The dollar is on the rise and has reached a two-week high, up 90 paisa from the level it was trading in middle of last week.
The greenback was trading at Rs139.7 in the opening hours of trade on Monday, the level it last touched on February 27.
With more dollars flowing in from the UAE, which dispatched $1 billion to the State Bank of Pakistan last week, the dollar mostly traded at or below Rs139. However, in the last few trading sessions it went up again and is now inching towards its all-time closing high of Rs140.3, the level it hit in November last year.
In 2018, the dollar appreciated 27% against the rupee, witnessing two of its biggest ever single day jumps in the short span of one and a half months. It was one of the most volatile years in terms of exchange rate uncertainty.
Experts attribute the last year’s rise in dollar rates to our depleting foreign exchange reserves, which fell below $7 billion in December. This level was not sustainable beyond two months of import payments. The shortage of dollars had kept rupee under pressure for most of 2018 and resulted in its devaluation.
However, the government was able to secure back-to-back aid packages from Saudi Arabia and the UAE during last year’s visits of the Prime Minister Imran Khan to these friendly countries. As Pakistan started receiving these loans, the dollar became stable, especially this year.
The Saudi government has dispatched $3 billion it had pledged in support of our foreign exchange reserves. The UAE, on the other hand, has sent $2 billion and will send another $1 billion soon. China has also committed at least $1 billion to support Pakistan’s dollar reserves, which now stand at $8.1 billion.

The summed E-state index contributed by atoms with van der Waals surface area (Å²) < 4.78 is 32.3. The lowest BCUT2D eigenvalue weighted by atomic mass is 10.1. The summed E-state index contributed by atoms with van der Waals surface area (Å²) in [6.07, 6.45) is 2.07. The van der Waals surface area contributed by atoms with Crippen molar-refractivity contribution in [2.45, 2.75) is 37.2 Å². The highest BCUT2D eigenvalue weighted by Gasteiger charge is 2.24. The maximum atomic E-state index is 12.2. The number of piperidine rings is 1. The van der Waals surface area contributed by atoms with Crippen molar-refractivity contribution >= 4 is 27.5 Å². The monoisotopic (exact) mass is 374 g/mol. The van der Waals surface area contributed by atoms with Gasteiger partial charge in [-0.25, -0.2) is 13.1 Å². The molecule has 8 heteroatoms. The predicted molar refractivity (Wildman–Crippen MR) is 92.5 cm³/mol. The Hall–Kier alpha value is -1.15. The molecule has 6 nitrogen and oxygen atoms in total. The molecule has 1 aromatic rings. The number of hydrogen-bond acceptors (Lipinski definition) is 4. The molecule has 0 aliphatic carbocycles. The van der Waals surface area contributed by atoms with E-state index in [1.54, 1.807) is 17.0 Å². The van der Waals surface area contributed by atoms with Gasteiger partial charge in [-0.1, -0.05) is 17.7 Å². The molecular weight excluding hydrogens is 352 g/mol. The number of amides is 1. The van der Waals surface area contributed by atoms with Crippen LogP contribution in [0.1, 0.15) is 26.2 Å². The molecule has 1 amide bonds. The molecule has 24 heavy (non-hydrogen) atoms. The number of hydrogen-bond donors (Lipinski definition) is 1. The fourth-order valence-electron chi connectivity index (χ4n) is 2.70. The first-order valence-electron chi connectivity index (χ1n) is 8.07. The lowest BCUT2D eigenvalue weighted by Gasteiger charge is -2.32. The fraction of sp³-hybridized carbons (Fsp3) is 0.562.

Previously, experts had predicted the dollar may touch Rs150 but the recent dollar inflow has prevented the rupee from falling further. Presently, Pakistan is negotiating a loan package from the International Monetary Fund (IMF) but a breakthrough in talks is awaited. An IMF delegation is scheduled to visit Islamabad on March 26 and the package is likely to be agreed upon in Washington next month.
Experts say the IMF will set difficult economic reform targets for Pakistan, including a free-float exchange rate, which may result in further depreciation of the rupee. However, others argue that the rupee has already depreciated enough to reach its real value against the dollar.